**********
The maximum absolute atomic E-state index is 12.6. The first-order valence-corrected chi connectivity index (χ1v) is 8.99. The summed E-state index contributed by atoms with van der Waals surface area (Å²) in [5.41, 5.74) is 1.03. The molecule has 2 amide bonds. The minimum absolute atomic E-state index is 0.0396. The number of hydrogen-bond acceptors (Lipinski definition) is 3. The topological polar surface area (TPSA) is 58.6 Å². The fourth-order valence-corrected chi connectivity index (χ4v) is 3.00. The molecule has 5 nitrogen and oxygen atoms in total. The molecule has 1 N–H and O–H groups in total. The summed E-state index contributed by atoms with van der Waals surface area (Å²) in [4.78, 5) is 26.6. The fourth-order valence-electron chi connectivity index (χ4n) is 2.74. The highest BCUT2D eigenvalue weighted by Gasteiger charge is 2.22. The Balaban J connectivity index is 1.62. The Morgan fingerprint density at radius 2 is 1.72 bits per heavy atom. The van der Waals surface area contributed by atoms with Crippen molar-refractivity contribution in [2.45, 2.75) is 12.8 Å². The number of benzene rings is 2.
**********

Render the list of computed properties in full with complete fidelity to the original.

The maximum absolute atomic E-state index is 12.6. The first-order valence-corrected chi connectivity index (χ1v) is 8.99. The summed E-state index contributed by atoms with van der Waals surface area (Å²) in [5.41, 5.74) is 1.03. The molecule has 2 amide bonds. The minimum absolute atomic E-state index is 0.0396. The number of hydrogen-bond acceptors (Lipinski definition) is 3. The topological polar surface area (TPSA) is 58.6 Å². The fourth-order valence-corrected chi connectivity index (χ4v) is 3.00. The molecule has 5 nitrogen and oxygen atoms in total. The molecule has 1 N–H and O–H groups in total. The summed E-state index contributed by atoms with van der Waals surface area (Å²) in [4.78, 5) is 26.6. The fourth-order valence-electron chi connectivity index (χ4n) is 2.74. The highest BCUT2D eigenvalue weighted by Gasteiger charge is 2.22. The Balaban J connectivity index is 1.62. The Morgan fingerprint density at radius 2 is 1.72 bits per heavy atom. The van der Waals surface area contributed by atoms with Crippen molar-refractivity contribution in [2.45, 2.75) is 12.8 Å². The number of benzene rings is 2.